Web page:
The Donkey in the Room

Rev. Scott L. Barton
April 13, 2014
Matthew 21:1-11

So, it’s been an interesting couple of months in terms of world politics; but then again, when isn’t it? We had the so-called referendum in Crimea, which to Western eyes, at least, seemed like a big sham, and the occupation and annexation by Vlad Macho-Man Putin. We had the mass sentencing to death, some in absentia, of 529 people, all supposedly Muslim Brotherhood supporters following last year’s violence in Egypt.  The Secretary of State continues to find out that there are intractable differences between the Palestinians and Israel, and of course, among the Palestinians and among Israelis, too.

Unilateral opinion is hard to come by, with the exception of the fact that the Red Sox opening has been something of a disaster.

It’s a good lesson to remember when we’re trying to describe what life was like, way back when. I think for the most part we have a very limited picture.  We ask things like, what did they think, what did they believe, who did they worship?  But, “When do you mean?”  and “Who do you mean?”  Because what was true for some may not have been anywhere near the truth for others.   It would have depended on who you asked.

Take the day we call Palm Sunday, for example.  It’s an important religious event for us.  We call it the beginning of Holy Week.  Jesus was cheered by the crowds spreading their cloaks, or branches from the trees, on the ground when he came to Jerusalem. Or at least, that’s what Matthew says. It was “many people,” some spreading their cloaks, and others, leafy branches that they had cut in the fields, on the road, according to Mark. Luke says that “people” kept spreading their cloaks. And John says that the “great crowd” who had come to the Passover festival took branches of palm trees and went out to meet him. They all have some form of it with different details, but the chronology is always related to the end of Jesus’ life. And the discovery of the empty tomb. Given the current celebration we make of Easter, Palm Sunday is sort of a pre-game show.  It gets us ready for the big event.  It gives us words such as “Hosanna in the highest; Blessed is the one who comes in the name of the Lord.” We imagine ourselves cheering Jesus along the way if we had been there, and maybe we would today, if we had the chance, if he were, say, to march down the middle of Rte. 9 outside our doors. And we would take the children, of course. We make it a big day for the children. In every congregation I have been in, the children get the palms to pass out to the church crowd. It reminds me of what a rabbi friend once told me, that Purim isn’t a big holiday as far as Jewish theology goes. But Esther makes for a good story, and children spinning dreidels is the real focus.  

But it wasn’t originally a children’s day, what we call Palm Sunday.  In fact, there aren’t any children in any of the four accounts.  I’m sorry to have to tell you that, but it’s because it was actually a political event, and not a harmless one, at that.

The problem we have looking at this text is that, for us, politics and religion don’t mix. Did you ever know a minister who got in trouble for missing that lesson? The first time I got myself in hot water in a previous congregation was over the buildup to the war in Iraq. It was hard for people to hear my criticism, even though I did what you’re supposed to do, which is to love the people, anyway. We Protestants have the time-honored tradition of both the freedom of the pulpit and the freedom of the pew, where the pulpit’s duty is freely to proclaim what the preacher believes God is saying, and the pew’s duty is either to accept such a position or freely to say, yes, but, I believe it another way. And both are supposed to recognize that God is Lord of the whole process, Lord of the conscience. But things are not usually so pure when we begin to mix politics and faith.  And so it is with Palm Sunday.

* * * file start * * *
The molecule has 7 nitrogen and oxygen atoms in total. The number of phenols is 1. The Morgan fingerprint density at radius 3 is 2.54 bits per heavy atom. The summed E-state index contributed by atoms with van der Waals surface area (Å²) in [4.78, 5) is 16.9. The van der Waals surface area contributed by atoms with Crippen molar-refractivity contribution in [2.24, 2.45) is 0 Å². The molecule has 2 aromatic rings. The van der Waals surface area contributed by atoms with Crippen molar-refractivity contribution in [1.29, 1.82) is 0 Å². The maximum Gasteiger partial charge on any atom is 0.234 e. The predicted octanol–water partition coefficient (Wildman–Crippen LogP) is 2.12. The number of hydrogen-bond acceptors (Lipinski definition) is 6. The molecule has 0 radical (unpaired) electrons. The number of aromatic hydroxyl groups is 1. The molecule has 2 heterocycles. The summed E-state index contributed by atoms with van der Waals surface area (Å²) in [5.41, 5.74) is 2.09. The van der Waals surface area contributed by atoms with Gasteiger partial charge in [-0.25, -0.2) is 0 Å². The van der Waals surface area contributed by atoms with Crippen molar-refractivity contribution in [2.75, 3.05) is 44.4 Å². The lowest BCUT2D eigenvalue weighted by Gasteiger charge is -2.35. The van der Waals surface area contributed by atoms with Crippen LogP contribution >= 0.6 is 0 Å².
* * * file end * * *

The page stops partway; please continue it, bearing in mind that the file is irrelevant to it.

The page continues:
You know the phrase, “the elephant in the room?”  It means something that’s very big, some major problem that everybody can see but that no one dares to talk about because to do so would be just too scary; you’d have to do something about it, then.  Politics is the elephant in the room on Palm Sunday.  It’s hard to avoid the fact that Palm Sunday was a highly charged political occasion, but if we talked about it, we might have to think of our own political lives, and what we think a society exists for 2,000 years after Jesus’ procession.

How did Jesus think about it?  Well, first of all, he picked that donkey.  Strange, wasn’t it?  But he didn’t invent the idea.  He found it in the Bible.  He found it in the prophet Zechariah, the 9th chapter, verse 9:  “Rejoice, greatly, O daughter Zion/ Shout aloud, O daughter Jerusalem/ Lo, your king comes to you;/ triumphant and victorious is he,/ humble and riding on a donkey,/ on a colt, the foal of a donkey.”  Matthew, who loves his scripture, seems to put it quite literally and has Jesus riding on both of them, donkey and colt, apparently at the same time! “They brought the donkey and the colt, and put their cloaks on them, and he sat on them,” says Matthew, alone, among the four evangelists.  I think it’s best not to try to resolve such gymnastics!  Zechariah’s message was that when a king came to establish peace, he wouldn’t come riding a big white horse, or driving a chariot like Charlton Heston in the old Ben Hur movie; but he’d come on – a donkey?  See, Zechariah’s poetry was meant to surprise, and to make people think.  And so Jesus took that verse and acted it out.  He wanted to demonstrate to that frantic, politics-charged city that their future lay not in military force and power, but in the bravely vulnerable humility that characterized Jesus’ whole life.  That’s what he thought they ought to be looking for.  Can you picture it from his days even as an infant?  It’s not in Luke’s text but I’ll bet many of us have pictured Joseph leading a donkey on which sits a pregnant Mary on the way to Bethlehem when everybody had to go back home to be registered.  And maybe we’ve also pictured the same Joseph leading that same donkey, but this time carrying Mary and the infant Jesus, in Matthew’s story of their needing to go down into Egypt to escape the madman Herod, whose paranoia resulted in the killing of all those newborns.  From the very beginning of his life to the last week, then, think of the humble donkey that represents a different power than the power of the political empire.